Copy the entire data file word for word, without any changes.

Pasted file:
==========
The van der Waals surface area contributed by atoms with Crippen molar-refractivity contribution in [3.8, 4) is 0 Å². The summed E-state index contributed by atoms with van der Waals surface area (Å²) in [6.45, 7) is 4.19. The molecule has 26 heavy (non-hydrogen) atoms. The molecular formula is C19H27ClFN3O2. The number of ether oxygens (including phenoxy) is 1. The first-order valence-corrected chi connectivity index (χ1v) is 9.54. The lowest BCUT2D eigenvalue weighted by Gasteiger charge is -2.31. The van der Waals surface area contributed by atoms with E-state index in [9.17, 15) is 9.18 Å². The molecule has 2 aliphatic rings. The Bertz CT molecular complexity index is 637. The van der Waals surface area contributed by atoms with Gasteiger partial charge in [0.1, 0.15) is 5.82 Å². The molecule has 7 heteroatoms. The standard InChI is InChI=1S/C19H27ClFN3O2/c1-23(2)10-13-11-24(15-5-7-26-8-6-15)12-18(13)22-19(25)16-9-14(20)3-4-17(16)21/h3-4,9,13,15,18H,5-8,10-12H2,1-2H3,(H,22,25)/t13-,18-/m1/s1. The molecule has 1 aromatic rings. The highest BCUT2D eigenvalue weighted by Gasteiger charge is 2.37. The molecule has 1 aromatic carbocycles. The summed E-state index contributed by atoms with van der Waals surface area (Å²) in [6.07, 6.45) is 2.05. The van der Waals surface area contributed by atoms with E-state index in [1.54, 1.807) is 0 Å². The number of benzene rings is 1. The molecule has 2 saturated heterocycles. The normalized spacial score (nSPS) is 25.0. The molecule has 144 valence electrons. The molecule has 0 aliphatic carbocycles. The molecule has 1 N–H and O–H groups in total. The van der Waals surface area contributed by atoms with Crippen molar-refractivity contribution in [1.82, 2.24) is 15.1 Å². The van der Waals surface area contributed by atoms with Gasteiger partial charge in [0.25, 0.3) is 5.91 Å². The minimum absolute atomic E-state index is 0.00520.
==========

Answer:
The van der Waals surface area contributed by atoms with Crippen molar-refractivity contribution in [3.8, 4) is 0 Å². The summed E-state index contributed by atoms with van der Waals surface area (Å²) in [6.45, 7) is 4.19. The molecule has 26 heavy (non-hydrogen) atoms. The molecular formula is C19H27ClFN3O2. The number of ether oxygens (including phenoxy) is 1. The first-order valence-corrected chi connectivity index (χ1v) is 9.54. The lowest BCUT2D eigenvalue weighted by Gasteiger charge is -2.31. The van der Waals surface area contributed by atoms with E-state index in [9.17, 15) is 9.18 Å². The molecule has 2 aliphatic rings. The Bertz CT molecular complexity index is 637. The van der Waals surface area contributed by atoms with Gasteiger partial charge in [0.1, 0.15) is 5.82 Å². The molecule has 7 heteroatoms. The standard InChI is InChI=1S/C19H27ClFN3O2/c1-23(2)10-13-11-24(15-5-7-26-8-6-15)12-18(13)22-19(25)16-9-14(20)3-4-17(16)21/h3-4,9,13,15,18H,5-8,10-12H2,1-2H3,(H,22,25)/t13-,18-/m1/s1. The molecule has 1 aromatic rings. The highest BCUT2D eigenvalue weighted by Gasteiger charge is 2.37. The molecule has 1 aromatic carbocycles. The summed E-state index contributed by atoms with van der Waals surface area (Å²) in [6.07, 6.45) is 2.05. The van der Waals surface area contributed by atoms with E-state index in [1.54, 1.807) is 0 Å². The number of benzene rings is 1. The molecule has 2 saturated heterocycles. The normalized spacial score (nSPS) is 25.0. The molecule has 144 valence electrons. The molecule has 0 aliphatic carbocycles. The molecule has 1 N–H and O–H groups in total. The van der Waals surface area contributed by atoms with Crippen molar-refractivity contribution in [1.82, 2.24) is 15.1 Å². The van der Waals surface area contributed by atoms with Gasteiger partial charge in [0.25, 0.3) is 5.91 Å². The minimum absolute atomic E-state index is 0.00520.